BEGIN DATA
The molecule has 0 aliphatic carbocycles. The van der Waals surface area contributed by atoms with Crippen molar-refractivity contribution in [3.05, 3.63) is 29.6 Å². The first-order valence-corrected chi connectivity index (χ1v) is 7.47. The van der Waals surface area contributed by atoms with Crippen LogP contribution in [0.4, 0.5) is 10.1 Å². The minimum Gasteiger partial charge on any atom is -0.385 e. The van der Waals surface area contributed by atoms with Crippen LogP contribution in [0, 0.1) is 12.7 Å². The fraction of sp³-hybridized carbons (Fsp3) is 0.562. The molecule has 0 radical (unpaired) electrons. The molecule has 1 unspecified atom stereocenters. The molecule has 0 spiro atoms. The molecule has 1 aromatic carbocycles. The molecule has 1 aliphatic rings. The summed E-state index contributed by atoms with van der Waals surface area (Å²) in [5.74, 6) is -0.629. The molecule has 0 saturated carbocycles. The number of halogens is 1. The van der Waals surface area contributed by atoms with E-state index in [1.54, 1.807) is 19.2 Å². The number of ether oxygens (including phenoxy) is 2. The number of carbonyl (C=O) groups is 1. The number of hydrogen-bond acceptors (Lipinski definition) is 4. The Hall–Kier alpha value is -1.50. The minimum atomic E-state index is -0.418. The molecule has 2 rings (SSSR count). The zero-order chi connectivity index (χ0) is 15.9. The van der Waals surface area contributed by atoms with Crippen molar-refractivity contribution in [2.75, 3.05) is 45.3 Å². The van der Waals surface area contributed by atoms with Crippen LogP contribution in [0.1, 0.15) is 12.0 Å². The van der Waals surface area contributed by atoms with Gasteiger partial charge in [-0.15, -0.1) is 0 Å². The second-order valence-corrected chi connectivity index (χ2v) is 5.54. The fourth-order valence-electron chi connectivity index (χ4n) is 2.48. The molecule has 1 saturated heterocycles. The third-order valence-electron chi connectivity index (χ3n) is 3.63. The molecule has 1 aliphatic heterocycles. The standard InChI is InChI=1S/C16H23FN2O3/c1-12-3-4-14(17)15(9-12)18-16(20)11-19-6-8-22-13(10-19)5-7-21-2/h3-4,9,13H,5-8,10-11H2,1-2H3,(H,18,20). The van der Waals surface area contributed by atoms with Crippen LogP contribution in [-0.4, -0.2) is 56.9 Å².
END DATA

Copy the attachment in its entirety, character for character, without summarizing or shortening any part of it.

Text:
The molecule has 0 aliphatic carbocycles. The van der Waals surface area contributed by atoms with Crippen molar-refractivity contribution in [3.05, 3.63) is 29.6 Å². The first-order valence-corrected chi connectivity index (χ1v) is 7.47. The van der Waals surface area contributed by atoms with Crippen LogP contribution in [0.4, 0.5) is 10.1 Å². The minimum Gasteiger partial charge on any atom is -0.385 e. The van der Waals surface area contributed by atoms with Crippen LogP contribution in [0, 0.1) is 12.7 Å². The fraction of sp³-hybridized carbons (Fsp3) is 0.562. The molecule has 0 radical (unpaired) electrons. The molecule has 1 unspecified atom stereocenters. The molecule has 0 spiro atoms. The molecule has 1 aromatic carbocycles. The molecule has 1 aliphatic rings. The summed E-state index contributed by atoms with van der Waals surface area (Å²) in [5.74, 6) is -0.629. The molecule has 0 saturated carbocycles. The number of halogens is 1. The van der Waals surface area contributed by atoms with E-state index in [1.54, 1.807) is 19.2 Å². The number of ether oxygens (including phenoxy) is 2. The number of carbonyl (C=O) groups is 1. The number of hydrogen-bond acceptors (Lipinski definition) is 4. The Hall–Kier alpha value is -1.50. The minimum atomic E-state index is -0.418. The molecule has 2 rings (SSSR count). The zero-order chi connectivity index (χ0) is 15.9. The van der Waals surface area contributed by atoms with Crippen molar-refractivity contribution in [2.75, 3.05) is 45.3 Å². The van der Waals surface area contributed by atoms with Crippen LogP contribution in [0.1, 0.15) is 12.0 Å². The van der Waals surface area contributed by atoms with Gasteiger partial charge in [-0.15, -0.1) is 0 Å². The second-order valence-corrected chi connectivity index (χ2v) is 5.54. The fourth-order valence-electron chi connectivity index (χ4n) is 2.48. The molecule has 1 saturated heterocycles. The third-order valence-electron chi connectivity index (χ3n) is 3.63. The molecule has 1 aliphatic heterocycles. The standard InChI is InChI=1S/C16H23FN2O3/c1-12-3-4-14(17)15(9-12)18-16(20)11-19-6-8-22-13(10-19)5-7-21-2/h3-4,9,13H,5-8,10-11H2,1-2H3,(H,18,20). The van der Waals surface area contributed by atoms with Crippen LogP contribution in [-0.4, -0.2) is 56.9 Å².